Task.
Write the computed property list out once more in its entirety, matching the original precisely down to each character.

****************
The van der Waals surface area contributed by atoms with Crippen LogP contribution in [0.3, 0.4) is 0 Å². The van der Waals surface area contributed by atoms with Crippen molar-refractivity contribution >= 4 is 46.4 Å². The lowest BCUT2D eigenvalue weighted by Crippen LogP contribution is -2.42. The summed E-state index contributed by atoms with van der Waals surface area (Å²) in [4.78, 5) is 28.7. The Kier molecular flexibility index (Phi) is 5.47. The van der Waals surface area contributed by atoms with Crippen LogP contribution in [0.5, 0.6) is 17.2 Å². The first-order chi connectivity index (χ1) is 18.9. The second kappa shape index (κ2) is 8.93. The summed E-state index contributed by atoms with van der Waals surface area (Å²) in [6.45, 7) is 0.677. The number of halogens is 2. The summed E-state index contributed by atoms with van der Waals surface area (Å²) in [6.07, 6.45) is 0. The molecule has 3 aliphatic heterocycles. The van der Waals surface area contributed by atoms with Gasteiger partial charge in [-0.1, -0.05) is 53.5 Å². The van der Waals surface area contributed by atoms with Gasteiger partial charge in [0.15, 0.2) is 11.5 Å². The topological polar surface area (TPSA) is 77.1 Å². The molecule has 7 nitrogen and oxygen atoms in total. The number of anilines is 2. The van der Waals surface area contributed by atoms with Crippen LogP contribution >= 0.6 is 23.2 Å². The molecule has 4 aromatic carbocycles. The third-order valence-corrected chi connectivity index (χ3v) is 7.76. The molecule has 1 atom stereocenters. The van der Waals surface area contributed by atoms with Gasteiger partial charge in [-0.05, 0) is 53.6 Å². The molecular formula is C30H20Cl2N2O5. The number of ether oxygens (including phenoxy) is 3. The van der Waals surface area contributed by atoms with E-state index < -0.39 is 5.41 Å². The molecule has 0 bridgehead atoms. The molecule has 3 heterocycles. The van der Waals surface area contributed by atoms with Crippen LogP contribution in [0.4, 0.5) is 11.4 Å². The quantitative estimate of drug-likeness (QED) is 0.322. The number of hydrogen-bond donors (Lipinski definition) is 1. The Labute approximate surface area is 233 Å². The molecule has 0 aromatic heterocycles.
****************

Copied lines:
The van der Waals surface area contributed by atoms with Crippen LogP contribution in [0.3, 0.4) is 0 Å². The van der Waals surface area contributed by atoms with Crippen molar-refractivity contribution >= 4 is 46.4 Å². The lowest BCUT2D eigenvalue weighted by Crippen LogP contribution is -2.42. The summed E-state index contributed by atoms with van der Waals surface area (Å²) in [4.78, 5) is 28.7. The Kier molecular flexibility index (Phi) is 5.47. The van der Waals surface area contributed by atoms with Crippen LogP contribution in [0.5, 0.6) is 17.2 Å². The first-order chi connectivity index (χ1) is 18.9. The second kappa shape index (κ2) is 8.93. The summed E-state index contributed by atoms with van der Waals surface area (Å²) in [6.45, 7) is 0.677. The number of halogens is 2. The summed E-state index contributed by atoms with van der Waals surface area (Å²) in [6.07, 6.45) is 0. The molecule has 3 aliphatic heterocycles. The van der Waals surface area contributed by atoms with Gasteiger partial charge in [-0.1, -0.05) is 53.5 Å². The van der Waals surface area contributed by atoms with Gasteiger partial charge in [0.15, 0.2) is 11.5 Å². The topological polar surface area (TPSA) is 77.1 Å². The molecule has 7 nitrogen and oxygen atoms in total. The number of anilines is 2. The van der Waals surface area contributed by atoms with Crippen LogP contribution >= 0.6 is 23.2 Å². The molecule has 4 aromatic carbocycles. The third-order valence-corrected chi connectivity index (χ3v) is 7.76. The molecule has 1 atom stereocenters. The van der Waals surface area contributed by atoms with Gasteiger partial charge in [-0.05, 0) is 53.6 Å². The molecular formula is C30H20Cl2N2O5. The number of ether oxygens (including phenoxy) is 3. The van der Waals surface area contributed by atoms with E-state index < -0.39 is 5.41 Å². The molecule has 0 bridgehead atoms. The molecule has 3 heterocycles. The van der Waals surface area contributed by atoms with Crippen LogP contribution in [0.4, 0.5) is 11.4 Å². The quantitative estimate of drug-likeness (QED) is 0.322. The number of hydrogen-bond donors (Lipinski definition) is 1. The Labute approximate surface area is 233 Å². The molecule has 0 aromatic heterocycles.